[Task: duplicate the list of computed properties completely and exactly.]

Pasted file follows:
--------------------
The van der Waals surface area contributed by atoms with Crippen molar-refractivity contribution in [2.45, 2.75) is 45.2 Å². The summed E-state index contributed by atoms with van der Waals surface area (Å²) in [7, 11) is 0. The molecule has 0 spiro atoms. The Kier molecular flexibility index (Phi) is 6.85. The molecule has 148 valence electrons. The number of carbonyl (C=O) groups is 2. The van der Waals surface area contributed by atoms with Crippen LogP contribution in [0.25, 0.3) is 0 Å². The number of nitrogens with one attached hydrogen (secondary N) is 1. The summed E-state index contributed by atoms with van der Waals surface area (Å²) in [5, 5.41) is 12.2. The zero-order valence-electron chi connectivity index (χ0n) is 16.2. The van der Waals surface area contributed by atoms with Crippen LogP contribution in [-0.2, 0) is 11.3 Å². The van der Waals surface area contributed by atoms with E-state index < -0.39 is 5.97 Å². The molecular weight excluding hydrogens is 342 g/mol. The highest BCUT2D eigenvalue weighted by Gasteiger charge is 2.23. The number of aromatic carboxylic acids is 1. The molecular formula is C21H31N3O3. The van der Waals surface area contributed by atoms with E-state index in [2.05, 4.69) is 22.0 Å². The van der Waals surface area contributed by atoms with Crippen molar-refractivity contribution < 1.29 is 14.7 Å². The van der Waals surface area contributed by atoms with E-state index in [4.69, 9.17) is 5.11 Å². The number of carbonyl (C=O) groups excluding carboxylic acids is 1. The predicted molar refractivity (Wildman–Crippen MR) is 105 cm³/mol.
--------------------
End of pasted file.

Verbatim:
The van der Waals surface area contributed by atoms with Crippen molar-refractivity contribution in [2.45, 2.75) is 45.2 Å². The summed E-state index contributed by atoms with van der Waals surface area (Å²) in [7, 11) is 0. The molecule has 0 spiro atoms. The Kier molecular flexibility index (Phi) is 6.85. The molecule has 148 valence electrons. The number of carbonyl (C=O) groups is 2. The van der Waals surface area contributed by atoms with Crippen LogP contribution in [0.25, 0.3) is 0 Å². The number of nitrogens with one attached hydrogen (secondary N) is 1. The summed E-state index contributed by atoms with van der Waals surface area (Å²) in [5, 5.41) is 12.2. The zero-order valence-electron chi connectivity index (χ0n) is 16.2. The van der Waals surface area contributed by atoms with Crippen LogP contribution in [-0.2, 0) is 11.3 Å². The van der Waals surface area contributed by atoms with E-state index < -0.39 is 5.97 Å². The molecular weight excluding hydrogens is 342 g/mol. The highest BCUT2D eigenvalue weighted by Gasteiger charge is 2.23. The number of aromatic carboxylic acids is 1. The molecular formula is C21H31N3O3. The van der Waals surface area contributed by atoms with E-state index in [2.05, 4.69) is 22.0 Å². The van der Waals surface area contributed by atoms with Crippen molar-refractivity contribution < 1.29 is 14.7 Å². The van der Waals surface area contributed by atoms with E-state index in [4.69, 9.17) is 5.11 Å². The number of carbonyl (C=O) groups excluding carboxylic acids is 1. The predicted molar refractivity (Wildman–Crippen MR) is 105 cm³/mol.